About the program
Israel’s segregated school system creates few opportunities for interaction between Jewish and Arab children and youth, and thus, as young adults they embark on their studies at university or college with little if any knowledge and understanding of each other’s faiths, cultures and traditions. In recent years, The Hebrew University of Jerusalem has become aware of the need to promote a more inclusive campus for students from all backgrounds, and the university’s Diversity Unit has partnered with the Rossing Center to create the Meeting Place program.
Interreligious Bet Midrash - Text Study Groups
Trained facilitators guide Muslim, Christian and Jewish university students in theme-based text study and discussion. The Rossing Center’s Healing Hatred methodology creates honest and open interfaith and intercultural dialogue through which the Jewish and Arab students (many of them Palestinians from East Jerusalem) can listen to one another empathetically and address all aspects shaping their personal and national identities – including faith, beliefs, tradition, culture and politics. Meeting Place students are also encouraged to move from dialogue to action, developing and implementing initiatives, often with the support of the Student Union, to further strengthen an inclusive climate across the university campuses.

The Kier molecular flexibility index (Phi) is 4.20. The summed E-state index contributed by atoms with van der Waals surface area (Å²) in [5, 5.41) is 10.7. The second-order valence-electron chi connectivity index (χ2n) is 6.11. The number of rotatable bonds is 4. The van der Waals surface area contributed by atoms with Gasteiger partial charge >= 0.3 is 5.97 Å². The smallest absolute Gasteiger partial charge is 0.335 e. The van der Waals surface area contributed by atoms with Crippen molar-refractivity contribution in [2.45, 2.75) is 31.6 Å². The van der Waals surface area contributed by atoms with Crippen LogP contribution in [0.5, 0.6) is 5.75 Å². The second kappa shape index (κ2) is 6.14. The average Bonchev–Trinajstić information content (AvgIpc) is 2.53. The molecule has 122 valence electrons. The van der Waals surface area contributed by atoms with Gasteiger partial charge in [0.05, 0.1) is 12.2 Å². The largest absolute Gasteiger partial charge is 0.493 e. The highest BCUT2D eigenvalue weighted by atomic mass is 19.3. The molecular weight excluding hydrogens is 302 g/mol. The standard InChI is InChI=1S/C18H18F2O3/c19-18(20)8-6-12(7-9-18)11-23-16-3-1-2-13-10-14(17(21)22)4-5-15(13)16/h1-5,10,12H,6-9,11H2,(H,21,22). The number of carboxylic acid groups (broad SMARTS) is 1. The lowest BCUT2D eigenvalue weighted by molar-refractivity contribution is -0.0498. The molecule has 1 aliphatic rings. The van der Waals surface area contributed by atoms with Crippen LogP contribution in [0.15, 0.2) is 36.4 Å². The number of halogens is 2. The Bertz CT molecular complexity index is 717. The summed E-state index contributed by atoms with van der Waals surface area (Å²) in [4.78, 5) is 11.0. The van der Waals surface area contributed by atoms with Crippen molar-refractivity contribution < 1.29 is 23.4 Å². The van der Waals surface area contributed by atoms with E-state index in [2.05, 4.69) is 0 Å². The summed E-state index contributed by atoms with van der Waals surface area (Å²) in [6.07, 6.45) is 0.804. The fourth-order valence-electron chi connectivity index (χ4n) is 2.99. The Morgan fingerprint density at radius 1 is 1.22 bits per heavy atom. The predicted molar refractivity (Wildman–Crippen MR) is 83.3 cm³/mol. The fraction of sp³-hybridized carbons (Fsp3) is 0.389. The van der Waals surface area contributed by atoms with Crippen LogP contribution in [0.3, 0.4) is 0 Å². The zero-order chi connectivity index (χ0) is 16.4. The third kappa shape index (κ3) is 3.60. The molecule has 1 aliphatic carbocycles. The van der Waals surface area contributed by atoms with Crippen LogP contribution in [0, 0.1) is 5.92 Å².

In an additional Meeting Place component – ‘Dialogue Circles‘ – students are trained in facilitation skills and tools to facilitate on-campus discussions between Israeli and Palestinian students around identity issues – however conflictual – and thereby encourage a norm of interaction and open conversation rather than hostility and suspicion. The university’s Diversity Unit and Student Union have invited the Rossing Center’s Meeting Place staff and the students they have trained to facilitate Dialogue Circles in between classes, on orientation days and at other student cultural events.
Activities for the Public
Meeting Place also provides interreligious dialogue encounters for the general public outside of university campuses. These encounters are not limited to university students but may include them as well. The program seeks to use the methods, approaches, skills and experience with all religious and ethnic communities in Jerusalem and beyond.